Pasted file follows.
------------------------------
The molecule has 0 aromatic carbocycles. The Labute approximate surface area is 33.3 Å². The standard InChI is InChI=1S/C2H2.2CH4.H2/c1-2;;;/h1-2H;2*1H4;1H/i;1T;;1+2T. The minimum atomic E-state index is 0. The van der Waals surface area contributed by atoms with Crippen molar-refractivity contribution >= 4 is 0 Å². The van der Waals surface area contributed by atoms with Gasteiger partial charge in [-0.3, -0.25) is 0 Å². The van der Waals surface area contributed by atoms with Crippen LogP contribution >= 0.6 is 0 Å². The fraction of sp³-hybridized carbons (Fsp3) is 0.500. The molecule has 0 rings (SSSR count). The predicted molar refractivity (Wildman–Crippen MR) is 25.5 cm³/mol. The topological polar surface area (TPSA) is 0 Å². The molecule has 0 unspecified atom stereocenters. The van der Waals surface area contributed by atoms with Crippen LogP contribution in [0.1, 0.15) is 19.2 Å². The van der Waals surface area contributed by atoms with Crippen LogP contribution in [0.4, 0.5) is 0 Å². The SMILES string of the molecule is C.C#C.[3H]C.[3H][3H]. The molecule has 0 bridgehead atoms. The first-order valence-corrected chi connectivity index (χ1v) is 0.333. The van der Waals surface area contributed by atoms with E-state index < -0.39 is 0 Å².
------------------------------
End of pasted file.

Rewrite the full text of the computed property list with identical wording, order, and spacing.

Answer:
The molecule has 0 aromatic carbocycles. The Labute approximate surface area is 33.3 Å². The standard InChI is InChI=1S/C2H2.2CH4.H2/c1-2;;;/h1-2H;2*1H4;1H/i;1T;;1+2T. The minimum atomic E-state index is 0. The van der Waals surface area contributed by atoms with Crippen molar-refractivity contribution >= 4 is 0 Å². The van der Waals surface area contributed by atoms with Gasteiger partial charge in [-0.3, -0.25) is 0 Å². The van der Waals surface area contributed by atoms with Crippen LogP contribution >= 0.6 is 0 Å². The fraction of sp³-hybridized carbons (Fsp3) is 0.500. The molecule has 0 rings (SSSR count). The predicted molar refractivity (Wildman–Crippen MR) is 25.5 cm³/mol. The topological polar surface area (TPSA) is 0 Å². The molecule has 0 unspecified atom stereocenters. The van der Waals surface area contributed by atoms with Crippen LogP contribution in [0.1, 0.15) is 19.2 Å². The van der Waals surface area contributed by atoms with Crippen LogP contribution in [0.4, 0.5) is 0 Å². The SMILES string of the molecule is C.C#C.[3H]C.[3H][3H]. The molecule has 0 bridgehead atoms. The first-order valence-corrected chi connectivity index (χ1v) is 0.333. The van der Waals surface area contributed by atoms with E-state index < -0.39 is 0 Å².